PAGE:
Brown wounded by "Bigotgate" in final election spurt (News Feature)
By Anna Tomforde Apr 29, 2010, 16:24 GMT
London - If you want to win an election, don't insult the voter - that should be the first rule in any politician's code of conduct.
But just days before Britain's general election, Gordon Brown stands accused of breaking it in spectacular fashion.
Muttering under his breath, the 59-year-old British leader called a widowed pensioner a 'bigoted woman' - unaware that the TV microphone was still clipped to his lapel.
The incident - dubbed 'Bigotgate' - in the northern industrial town of Rochdale Wednesday has come to haunt Brown in the crucial final stretch of campaigning.
After conducting a lengthy discussion with Gillian Duffy, 66, over immigration, crime and education, the British leader walked away muttering to his aides: 'That was a disaster.'
He immediately blamed aides for picking out Duffy, who was on her way to buy a loaf of bread, from a crowd of onlookers to talk to him.
But, according to analysts Thursday, there can be no doubt that the ill-fated encounter with a Labour voter could turn out to be Brown's disaster, just a week before the May 6 election.
'This is the biggest political and personal gaffe ever committed by a politician in this country,' Charlie Beckett, head of the Polis media think-tank, told the German Press Agency dpa.
'It demonstrates the gap between senior Labour politicians and their core voters,' he added.
The 'Brown factor' was likely to encourage undecided voters to switch their support to the smaller Liberal Democratic Party, already the star of this election.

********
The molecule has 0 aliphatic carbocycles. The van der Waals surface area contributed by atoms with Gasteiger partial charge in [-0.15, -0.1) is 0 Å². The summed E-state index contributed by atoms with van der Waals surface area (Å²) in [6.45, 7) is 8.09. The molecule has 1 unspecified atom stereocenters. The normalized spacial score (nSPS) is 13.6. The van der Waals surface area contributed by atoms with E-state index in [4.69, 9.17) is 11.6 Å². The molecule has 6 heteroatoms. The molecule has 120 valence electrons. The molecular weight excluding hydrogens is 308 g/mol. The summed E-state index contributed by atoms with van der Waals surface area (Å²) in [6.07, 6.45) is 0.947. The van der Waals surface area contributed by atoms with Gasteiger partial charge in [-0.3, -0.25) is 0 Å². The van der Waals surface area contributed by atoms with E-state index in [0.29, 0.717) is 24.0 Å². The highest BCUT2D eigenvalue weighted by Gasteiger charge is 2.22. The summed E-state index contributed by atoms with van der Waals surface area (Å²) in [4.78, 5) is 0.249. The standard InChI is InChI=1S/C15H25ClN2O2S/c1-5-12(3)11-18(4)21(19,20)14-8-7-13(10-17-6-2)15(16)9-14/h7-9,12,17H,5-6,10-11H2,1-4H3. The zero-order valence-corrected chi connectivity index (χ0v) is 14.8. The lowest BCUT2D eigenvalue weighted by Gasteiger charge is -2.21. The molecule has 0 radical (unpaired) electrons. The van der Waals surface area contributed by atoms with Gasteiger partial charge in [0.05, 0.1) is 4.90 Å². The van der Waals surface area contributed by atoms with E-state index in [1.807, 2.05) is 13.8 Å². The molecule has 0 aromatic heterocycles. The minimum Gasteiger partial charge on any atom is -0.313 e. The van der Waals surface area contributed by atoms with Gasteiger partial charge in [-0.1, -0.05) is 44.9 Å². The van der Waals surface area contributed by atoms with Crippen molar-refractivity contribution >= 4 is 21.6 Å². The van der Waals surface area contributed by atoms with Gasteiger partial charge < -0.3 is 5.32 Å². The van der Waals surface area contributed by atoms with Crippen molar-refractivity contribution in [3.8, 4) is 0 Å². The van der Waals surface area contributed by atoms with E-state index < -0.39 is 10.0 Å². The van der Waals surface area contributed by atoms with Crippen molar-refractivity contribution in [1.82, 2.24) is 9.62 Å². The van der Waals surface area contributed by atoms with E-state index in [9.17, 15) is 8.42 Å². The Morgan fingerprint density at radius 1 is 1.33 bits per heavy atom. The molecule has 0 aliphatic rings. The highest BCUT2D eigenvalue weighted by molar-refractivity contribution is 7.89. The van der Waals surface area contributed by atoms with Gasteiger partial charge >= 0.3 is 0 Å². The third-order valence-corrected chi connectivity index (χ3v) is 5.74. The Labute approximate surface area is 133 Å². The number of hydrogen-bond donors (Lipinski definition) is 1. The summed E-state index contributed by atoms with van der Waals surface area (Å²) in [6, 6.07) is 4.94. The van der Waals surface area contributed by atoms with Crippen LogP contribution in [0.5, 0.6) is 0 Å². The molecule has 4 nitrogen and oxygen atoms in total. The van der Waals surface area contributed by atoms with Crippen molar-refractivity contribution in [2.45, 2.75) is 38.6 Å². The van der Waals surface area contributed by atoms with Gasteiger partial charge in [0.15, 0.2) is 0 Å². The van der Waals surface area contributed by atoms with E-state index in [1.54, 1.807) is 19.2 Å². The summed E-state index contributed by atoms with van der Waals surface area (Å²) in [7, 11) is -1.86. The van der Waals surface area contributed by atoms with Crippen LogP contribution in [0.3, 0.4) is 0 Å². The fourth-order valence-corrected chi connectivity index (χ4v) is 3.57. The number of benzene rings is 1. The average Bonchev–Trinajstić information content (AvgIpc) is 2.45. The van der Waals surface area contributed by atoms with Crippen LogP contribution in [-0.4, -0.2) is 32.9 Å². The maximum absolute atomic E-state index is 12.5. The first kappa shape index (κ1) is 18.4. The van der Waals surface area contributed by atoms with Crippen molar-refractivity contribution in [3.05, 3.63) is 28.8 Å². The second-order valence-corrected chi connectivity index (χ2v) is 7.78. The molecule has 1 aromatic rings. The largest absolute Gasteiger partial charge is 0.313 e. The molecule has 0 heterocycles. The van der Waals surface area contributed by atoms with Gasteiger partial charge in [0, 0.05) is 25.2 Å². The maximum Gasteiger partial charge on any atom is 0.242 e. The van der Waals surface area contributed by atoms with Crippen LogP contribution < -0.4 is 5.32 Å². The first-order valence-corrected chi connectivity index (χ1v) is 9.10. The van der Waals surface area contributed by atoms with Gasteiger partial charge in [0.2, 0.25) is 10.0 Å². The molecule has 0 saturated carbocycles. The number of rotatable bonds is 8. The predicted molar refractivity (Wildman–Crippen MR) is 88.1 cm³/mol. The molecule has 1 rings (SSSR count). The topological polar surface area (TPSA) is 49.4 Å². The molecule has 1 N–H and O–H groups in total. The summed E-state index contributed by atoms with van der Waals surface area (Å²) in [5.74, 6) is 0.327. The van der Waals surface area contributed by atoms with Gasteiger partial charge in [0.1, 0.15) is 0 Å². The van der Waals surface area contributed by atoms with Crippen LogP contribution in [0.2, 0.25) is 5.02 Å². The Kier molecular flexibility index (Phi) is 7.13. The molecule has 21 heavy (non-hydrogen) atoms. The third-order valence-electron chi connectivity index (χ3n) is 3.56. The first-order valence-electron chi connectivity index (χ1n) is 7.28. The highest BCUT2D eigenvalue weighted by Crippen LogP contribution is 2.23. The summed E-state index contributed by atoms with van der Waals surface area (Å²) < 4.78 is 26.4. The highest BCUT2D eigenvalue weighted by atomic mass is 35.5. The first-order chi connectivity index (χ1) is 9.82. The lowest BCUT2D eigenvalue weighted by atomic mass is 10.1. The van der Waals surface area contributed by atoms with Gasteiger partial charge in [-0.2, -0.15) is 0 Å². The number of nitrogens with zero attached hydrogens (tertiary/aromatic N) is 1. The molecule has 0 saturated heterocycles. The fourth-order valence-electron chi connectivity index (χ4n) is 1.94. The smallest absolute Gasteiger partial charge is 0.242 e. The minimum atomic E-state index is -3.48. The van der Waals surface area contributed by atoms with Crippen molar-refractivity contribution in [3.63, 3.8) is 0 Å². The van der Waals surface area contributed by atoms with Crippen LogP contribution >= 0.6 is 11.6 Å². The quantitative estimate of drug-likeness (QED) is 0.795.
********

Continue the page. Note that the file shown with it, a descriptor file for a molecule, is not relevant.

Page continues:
Both the 'hypocrisy' of politicians and the 'disdain' shown by Brown's unguarded remarks had been exposed, fueling further the 'disconnect' and widespread voter disaffection, Beckett said.
Labour strategists may hope that Brown's personal apology to Duffy - he visited her at her modest home and declared himself a 'penitent sinner' when he emerged - will have gone some way towards repairing the damage.
'Gordon is not a monster,' said Home Secretary Alan Johnson, who is expected to become interim party leader should Brown step down next week.
But, judging by the media response and expert opinion, a Brown recovery is unlikely. Duffy, they said, had raised issues which were of concern to many voters, especially immigration.
'All these eastern Europeans, where are they flocking from?' Duffy had inquired.
Brown said later it was the question that annoyed him most.
'Immigration is the cypher for what people feel about a wide range of issues and where they feel the disconnect,' Beckett said. 'This gaffe will make people mad. They will either not vote or vote angrily.'
For Brown, the faux-pas could not have come at a worse time, analysts believe. He agonized a core group of voters at a time when his dispirited party was already trailing in third position in the opinion polls.
If his party should come third after the Conservatives and the Liberals in the election, as polls have predicted, there could be no doubt that Brown would have to go, Beckett said.
Many would think that it was perhaps Duffy who brought him down, achieving what repeated party rebellions against him had failed to do.
'Gillian only popped out for a loaf. She came back with Brown Toast,' the mass-circulation Sun newspaper joked.